Current robotic-assisted devices have substantial shortcomings. One factor that curbs desirable outcomes with these devices is the relatively slow walking speeds that can be used during therapy sessions with the devices. A further, and likely more important design limitation, is the number and placement of actuators used. Early devices had actuators were placed at the bilateral hips and bilateral knees, to provide assistance as needed. This trend continues, with no robotic-assisted devices (at the time this goes to press) effectively addressing shortcomings in either plantar flexion or dorsiflexion for device users. This is unfortunate for two key reasons. First, ankle plantar flexion power [7] is substantially higher than hip extensors or hip adductors [9] (Figure 2). While not shown, hip abductors and hip flexors produces even less power during level adult walking [9]. Further, the more distal muscles specifically the plantar flexors and dorsiflexors are typically more impaired than more proximally located muscles after CNS injury such as stroke. To date, the “solution” has been to apply a device at the ankle which keeps it essentially in a neutral posture throughout the gait cycle (See Figure 1). Clearly the recovery of effective ankle motion (plus force and power) is not possible via this approach.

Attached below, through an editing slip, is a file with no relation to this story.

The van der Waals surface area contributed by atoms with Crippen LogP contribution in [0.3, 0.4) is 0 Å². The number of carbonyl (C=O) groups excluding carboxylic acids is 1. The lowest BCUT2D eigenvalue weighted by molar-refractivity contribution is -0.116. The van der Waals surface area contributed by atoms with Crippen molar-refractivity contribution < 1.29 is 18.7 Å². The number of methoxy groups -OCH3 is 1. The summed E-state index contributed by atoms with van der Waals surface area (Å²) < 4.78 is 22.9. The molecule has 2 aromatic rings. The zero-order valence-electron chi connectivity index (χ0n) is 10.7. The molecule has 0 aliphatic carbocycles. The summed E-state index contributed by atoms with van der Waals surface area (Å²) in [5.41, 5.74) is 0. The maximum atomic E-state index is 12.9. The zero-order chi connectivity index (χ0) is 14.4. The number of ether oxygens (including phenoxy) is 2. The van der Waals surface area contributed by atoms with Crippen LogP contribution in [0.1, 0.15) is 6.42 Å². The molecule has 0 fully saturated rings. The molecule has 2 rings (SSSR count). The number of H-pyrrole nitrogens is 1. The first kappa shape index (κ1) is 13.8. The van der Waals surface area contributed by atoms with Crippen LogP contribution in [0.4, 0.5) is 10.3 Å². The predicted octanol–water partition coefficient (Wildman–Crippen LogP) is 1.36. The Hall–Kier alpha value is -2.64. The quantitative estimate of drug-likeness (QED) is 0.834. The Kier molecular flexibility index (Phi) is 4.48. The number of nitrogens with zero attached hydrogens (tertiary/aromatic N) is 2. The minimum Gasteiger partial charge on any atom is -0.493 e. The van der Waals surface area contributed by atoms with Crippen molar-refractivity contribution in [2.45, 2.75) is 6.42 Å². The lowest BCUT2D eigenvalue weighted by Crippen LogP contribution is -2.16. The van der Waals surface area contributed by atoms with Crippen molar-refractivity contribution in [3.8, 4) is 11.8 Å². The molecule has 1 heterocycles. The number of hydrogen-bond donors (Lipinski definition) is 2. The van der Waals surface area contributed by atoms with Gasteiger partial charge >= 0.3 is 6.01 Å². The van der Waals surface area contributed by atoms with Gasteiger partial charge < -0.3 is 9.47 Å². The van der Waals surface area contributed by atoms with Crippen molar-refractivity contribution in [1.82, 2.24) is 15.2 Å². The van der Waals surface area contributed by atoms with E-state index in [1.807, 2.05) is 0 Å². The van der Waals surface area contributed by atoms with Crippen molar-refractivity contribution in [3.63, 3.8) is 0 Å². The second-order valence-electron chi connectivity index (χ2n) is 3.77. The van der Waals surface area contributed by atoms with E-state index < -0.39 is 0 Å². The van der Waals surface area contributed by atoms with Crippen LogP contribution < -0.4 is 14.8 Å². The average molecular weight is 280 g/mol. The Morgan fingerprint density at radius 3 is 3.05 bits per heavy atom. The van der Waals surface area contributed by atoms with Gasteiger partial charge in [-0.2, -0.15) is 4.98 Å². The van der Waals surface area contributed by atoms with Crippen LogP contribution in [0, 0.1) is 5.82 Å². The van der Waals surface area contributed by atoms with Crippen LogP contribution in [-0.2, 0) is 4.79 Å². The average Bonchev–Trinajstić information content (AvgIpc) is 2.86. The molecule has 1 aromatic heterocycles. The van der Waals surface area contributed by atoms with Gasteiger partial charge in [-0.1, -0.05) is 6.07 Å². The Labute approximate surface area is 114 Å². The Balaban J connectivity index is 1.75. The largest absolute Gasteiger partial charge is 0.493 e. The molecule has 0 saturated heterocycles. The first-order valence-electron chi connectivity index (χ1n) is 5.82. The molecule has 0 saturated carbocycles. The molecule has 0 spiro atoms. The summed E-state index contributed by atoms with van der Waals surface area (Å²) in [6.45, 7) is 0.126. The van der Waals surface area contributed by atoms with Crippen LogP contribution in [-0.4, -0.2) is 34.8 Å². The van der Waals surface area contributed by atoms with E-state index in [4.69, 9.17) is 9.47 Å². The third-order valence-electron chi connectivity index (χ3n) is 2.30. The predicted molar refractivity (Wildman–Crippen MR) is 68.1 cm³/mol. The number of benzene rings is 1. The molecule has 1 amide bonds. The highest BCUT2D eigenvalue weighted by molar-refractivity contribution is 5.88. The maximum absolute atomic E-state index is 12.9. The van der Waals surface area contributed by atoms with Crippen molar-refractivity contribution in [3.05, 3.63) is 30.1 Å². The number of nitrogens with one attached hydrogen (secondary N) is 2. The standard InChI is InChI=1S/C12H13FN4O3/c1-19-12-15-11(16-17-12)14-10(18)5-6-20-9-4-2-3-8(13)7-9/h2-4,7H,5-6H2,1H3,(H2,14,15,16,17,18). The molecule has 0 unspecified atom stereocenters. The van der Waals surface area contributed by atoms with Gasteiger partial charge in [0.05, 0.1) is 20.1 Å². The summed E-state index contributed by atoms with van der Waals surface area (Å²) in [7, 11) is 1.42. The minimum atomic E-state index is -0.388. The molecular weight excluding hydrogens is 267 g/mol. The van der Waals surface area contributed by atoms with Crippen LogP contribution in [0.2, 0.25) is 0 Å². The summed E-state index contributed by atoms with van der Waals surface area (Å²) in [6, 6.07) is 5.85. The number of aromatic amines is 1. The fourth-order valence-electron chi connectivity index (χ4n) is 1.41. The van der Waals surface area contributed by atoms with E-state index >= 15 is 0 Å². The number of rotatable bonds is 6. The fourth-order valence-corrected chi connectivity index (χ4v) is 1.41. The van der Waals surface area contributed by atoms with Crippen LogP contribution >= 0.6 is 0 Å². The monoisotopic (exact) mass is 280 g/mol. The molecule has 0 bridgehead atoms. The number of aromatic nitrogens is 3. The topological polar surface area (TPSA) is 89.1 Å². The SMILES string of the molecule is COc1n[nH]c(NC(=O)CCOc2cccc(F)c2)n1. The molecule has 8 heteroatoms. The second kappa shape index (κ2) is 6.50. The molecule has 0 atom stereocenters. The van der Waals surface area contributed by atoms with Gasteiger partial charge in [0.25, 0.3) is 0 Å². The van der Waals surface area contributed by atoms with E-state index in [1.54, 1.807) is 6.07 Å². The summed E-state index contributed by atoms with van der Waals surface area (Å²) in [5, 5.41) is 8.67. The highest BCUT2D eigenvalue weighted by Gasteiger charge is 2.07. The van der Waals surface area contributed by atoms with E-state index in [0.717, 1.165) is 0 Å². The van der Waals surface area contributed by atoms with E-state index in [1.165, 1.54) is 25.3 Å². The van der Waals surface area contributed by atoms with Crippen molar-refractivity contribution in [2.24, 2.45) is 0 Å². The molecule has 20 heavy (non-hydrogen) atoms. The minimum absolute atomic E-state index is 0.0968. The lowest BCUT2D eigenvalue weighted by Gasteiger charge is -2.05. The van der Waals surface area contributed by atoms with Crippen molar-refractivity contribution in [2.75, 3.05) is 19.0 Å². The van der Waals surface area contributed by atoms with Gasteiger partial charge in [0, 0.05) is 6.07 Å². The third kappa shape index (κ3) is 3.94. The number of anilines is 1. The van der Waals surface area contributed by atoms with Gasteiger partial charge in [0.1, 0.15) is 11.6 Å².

Figure 2: